The manner in which he achieved it may not unduly concern John O’Rourke, but he certainly chose a tortuous route in claiming his second county championship at a rain soaked Ballinagree on Saturday last.
For Edmund Sexton, a senior of long-standing, this 2020 intermediate final was surely one that got away. Conditions were terrible and, with the ubiquitous umbrella a necessity, it was a difficult day for players and supporters.
However, all that does not fully excuse the mediocrity of so much of the fare delivered up at the north Cork venue. A local derby too, it carried a €9,400 total stake with both fancied on the back of some good wins.
They started in reasonable fashion, O’Rourke ahead by fifty after two only to lose his lead with a poor third. Sexton’s ascendancy was short lived as he missed sight at ‘Murphy’s’ with his fourth, an error that cost him dearly as he fell a bowl and sixty down in the ensuing exchanges. A good sixth by Sexton knocked the margin to an even bowl by ‘an capalin ban’.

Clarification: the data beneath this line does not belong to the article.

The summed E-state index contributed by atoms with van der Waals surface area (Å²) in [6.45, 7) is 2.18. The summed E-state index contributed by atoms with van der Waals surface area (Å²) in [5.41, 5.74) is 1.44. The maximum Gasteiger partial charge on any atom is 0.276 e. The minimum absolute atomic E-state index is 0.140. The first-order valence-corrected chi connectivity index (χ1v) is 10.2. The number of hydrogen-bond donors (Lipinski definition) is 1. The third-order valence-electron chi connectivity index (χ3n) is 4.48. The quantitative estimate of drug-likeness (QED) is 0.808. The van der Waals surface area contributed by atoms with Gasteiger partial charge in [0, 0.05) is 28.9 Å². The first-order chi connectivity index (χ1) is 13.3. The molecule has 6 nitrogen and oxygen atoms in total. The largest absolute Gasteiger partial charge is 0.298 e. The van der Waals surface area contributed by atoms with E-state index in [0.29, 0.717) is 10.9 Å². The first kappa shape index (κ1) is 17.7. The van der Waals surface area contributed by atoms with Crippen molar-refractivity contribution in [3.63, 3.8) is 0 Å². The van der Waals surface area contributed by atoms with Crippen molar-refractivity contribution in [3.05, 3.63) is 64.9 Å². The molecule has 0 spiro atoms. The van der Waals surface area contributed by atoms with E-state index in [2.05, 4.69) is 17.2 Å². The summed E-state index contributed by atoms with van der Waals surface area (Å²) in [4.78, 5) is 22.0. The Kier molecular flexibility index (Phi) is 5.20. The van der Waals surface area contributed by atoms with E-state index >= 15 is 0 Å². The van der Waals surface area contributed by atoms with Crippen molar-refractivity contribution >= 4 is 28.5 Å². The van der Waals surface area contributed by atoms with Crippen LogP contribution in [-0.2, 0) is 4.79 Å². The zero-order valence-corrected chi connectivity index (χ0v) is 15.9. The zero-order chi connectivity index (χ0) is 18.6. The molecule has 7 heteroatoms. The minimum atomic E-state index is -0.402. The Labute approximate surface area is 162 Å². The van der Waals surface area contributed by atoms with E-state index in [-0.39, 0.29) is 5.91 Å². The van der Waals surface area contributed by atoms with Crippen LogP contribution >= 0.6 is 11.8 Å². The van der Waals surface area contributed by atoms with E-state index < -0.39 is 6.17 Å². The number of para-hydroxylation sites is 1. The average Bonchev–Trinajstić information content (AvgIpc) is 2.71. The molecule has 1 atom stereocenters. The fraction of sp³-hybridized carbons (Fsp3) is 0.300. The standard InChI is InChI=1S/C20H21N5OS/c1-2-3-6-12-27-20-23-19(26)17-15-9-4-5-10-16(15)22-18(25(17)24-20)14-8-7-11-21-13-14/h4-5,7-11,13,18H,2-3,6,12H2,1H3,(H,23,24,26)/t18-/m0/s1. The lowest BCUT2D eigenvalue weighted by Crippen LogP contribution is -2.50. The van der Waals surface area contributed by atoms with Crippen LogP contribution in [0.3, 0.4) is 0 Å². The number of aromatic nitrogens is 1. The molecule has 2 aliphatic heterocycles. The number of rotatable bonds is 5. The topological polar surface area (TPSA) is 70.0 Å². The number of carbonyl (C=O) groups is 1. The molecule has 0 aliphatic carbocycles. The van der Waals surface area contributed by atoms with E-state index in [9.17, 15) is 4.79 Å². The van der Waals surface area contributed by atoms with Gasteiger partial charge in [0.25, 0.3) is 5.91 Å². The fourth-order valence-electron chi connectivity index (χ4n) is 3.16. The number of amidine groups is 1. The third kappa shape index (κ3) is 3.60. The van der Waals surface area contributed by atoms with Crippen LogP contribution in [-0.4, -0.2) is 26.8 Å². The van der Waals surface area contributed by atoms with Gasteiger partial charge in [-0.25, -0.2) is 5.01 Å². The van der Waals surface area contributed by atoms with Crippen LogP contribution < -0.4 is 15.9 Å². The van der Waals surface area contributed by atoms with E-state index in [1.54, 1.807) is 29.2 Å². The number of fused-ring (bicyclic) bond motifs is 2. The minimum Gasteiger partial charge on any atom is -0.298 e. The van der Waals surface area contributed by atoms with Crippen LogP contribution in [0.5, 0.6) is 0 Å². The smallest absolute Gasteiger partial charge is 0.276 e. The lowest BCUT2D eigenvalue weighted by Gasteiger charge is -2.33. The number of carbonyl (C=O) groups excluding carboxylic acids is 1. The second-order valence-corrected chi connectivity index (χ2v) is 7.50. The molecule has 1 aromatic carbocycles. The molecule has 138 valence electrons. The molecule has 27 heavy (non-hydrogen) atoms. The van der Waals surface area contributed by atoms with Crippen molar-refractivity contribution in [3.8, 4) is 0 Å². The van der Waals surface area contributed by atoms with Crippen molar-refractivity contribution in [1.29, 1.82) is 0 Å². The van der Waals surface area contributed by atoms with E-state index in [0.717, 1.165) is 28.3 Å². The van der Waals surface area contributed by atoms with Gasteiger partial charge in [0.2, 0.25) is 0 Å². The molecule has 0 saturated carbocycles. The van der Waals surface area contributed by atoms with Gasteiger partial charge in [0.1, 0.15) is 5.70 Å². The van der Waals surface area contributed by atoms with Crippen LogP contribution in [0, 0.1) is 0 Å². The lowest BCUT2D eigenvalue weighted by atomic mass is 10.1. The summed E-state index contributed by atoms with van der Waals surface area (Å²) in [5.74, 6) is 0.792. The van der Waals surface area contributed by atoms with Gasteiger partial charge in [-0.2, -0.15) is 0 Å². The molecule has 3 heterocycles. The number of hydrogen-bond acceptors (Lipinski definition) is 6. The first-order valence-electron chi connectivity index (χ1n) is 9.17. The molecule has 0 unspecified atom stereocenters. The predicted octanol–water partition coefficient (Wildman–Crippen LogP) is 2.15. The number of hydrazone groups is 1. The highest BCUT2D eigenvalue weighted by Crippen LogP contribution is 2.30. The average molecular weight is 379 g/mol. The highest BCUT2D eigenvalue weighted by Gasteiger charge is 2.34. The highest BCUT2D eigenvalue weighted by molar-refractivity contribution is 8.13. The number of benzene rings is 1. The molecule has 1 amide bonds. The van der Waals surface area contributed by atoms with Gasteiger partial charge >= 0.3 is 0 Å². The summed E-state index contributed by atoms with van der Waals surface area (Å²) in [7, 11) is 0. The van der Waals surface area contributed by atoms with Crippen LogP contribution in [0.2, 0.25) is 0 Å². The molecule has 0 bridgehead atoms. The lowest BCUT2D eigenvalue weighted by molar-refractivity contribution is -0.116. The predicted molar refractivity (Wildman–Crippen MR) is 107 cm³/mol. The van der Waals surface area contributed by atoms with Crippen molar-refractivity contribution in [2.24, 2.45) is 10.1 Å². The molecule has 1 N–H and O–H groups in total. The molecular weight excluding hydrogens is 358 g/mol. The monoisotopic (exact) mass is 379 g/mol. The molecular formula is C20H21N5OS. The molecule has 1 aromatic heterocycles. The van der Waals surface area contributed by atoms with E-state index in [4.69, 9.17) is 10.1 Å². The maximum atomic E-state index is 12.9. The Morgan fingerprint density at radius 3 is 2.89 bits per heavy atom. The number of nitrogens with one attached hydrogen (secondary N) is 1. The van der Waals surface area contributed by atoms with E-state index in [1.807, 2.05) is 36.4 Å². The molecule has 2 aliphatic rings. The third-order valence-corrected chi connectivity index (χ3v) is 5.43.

What followed over the next dozen exchanges was a catalogue of missed chances both for O’Rourke to extend his lead and for Sexton to level it. The Nadd man eventually did even it up with a good cast to the ‘quay wall’ and when he led for the second time after fifteen the omens were good for him. In a drama filled closing sequence O’Rourke led again but missed another chance of sealing it.
Sexton, now in front with two to go playing into the village, had it at his mercy but once more a gilt-edged opportunity went a begging. When he missed the line with his next it was Rylane’s John O’Rourke with his twenty-second throw of the score who finally won it with a strong break off the roadside wall.
Michael Brennan presented the new champion with the Cade Cup. Mark Toal will present a different challenge for O’Rourke when they meet at Newtownhamilton for the All-Ireland crown in two weeks’ time.